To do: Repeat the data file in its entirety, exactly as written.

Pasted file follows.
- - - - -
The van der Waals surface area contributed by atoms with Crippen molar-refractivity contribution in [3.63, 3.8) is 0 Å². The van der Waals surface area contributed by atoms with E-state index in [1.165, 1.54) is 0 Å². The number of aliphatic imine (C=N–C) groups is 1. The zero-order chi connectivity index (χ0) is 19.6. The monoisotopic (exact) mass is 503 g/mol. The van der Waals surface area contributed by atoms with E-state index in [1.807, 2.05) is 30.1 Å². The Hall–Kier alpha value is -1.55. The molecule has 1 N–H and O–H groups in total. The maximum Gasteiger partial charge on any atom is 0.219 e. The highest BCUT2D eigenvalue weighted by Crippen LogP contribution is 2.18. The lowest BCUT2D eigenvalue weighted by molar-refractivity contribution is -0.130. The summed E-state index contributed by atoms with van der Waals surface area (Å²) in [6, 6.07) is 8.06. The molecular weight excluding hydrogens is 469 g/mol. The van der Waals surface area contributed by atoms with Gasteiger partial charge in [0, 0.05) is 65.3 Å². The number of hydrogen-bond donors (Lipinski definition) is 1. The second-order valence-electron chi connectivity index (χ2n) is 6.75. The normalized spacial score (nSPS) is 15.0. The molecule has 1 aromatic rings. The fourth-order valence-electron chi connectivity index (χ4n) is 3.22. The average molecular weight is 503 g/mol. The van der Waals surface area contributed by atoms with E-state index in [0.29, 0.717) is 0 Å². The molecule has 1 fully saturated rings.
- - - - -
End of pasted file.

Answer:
The van der Waals surface area contributed by atoms with Crippen molar-refractivity contribution in [3.63, 3.8) is 0 Å². The van der Waals surface area contributed by atoms with E-state index in [1.165, 1.54) is 0 Å². The number of aliphatic imine (C=N–C) groups is 1. The zero-order chi connectivity index (χ0) is 19.6. The monoisotopic (exact) mass is 503 g/mol. The van der Waals surface area contributed by atoms with E-state index in [1.807, 2.05) is 30.1 Å². The Hall–Kier alpha value is -1.55. The molecule has 1 N–H and O–H groups in total. The maximum Gasteiger partial charge on any atom is 0.219 e. The highest BCUT2D eigenvalue weighted by Crippen LogP contribution is 2.18. The lowest BCUT2D eigenvalue weighted by molar-refractivity contribution is -0.130. The summed E-state index contributed by atoms with van der Waals surface area (Å²) in [6, 6.07) is 8.06. The molecular weight excluding hydrogens is 469 g/mol. The van der Waals surface area contributed by atoms with Gasteiger partial charge in [0, 0.05) is 65.3 Å². The number of hydrogen-bond donors (Lipinski definition) is 1. The second-order valence-electron chi connectivity index (χ2n) is 6.75. The normalized spacial score (nSPS) is 15.0. The molecule has 1 aromatic rings. The fourth-order valence-electron chi connectivity index (χ4n) is 3.22. The average molecular weight is 503 g/mol. The van der Waals surface area contributed by atoms with E-state index in [0.29, 0.717) is 0 Å². The molecule has 1 fully saturated rings.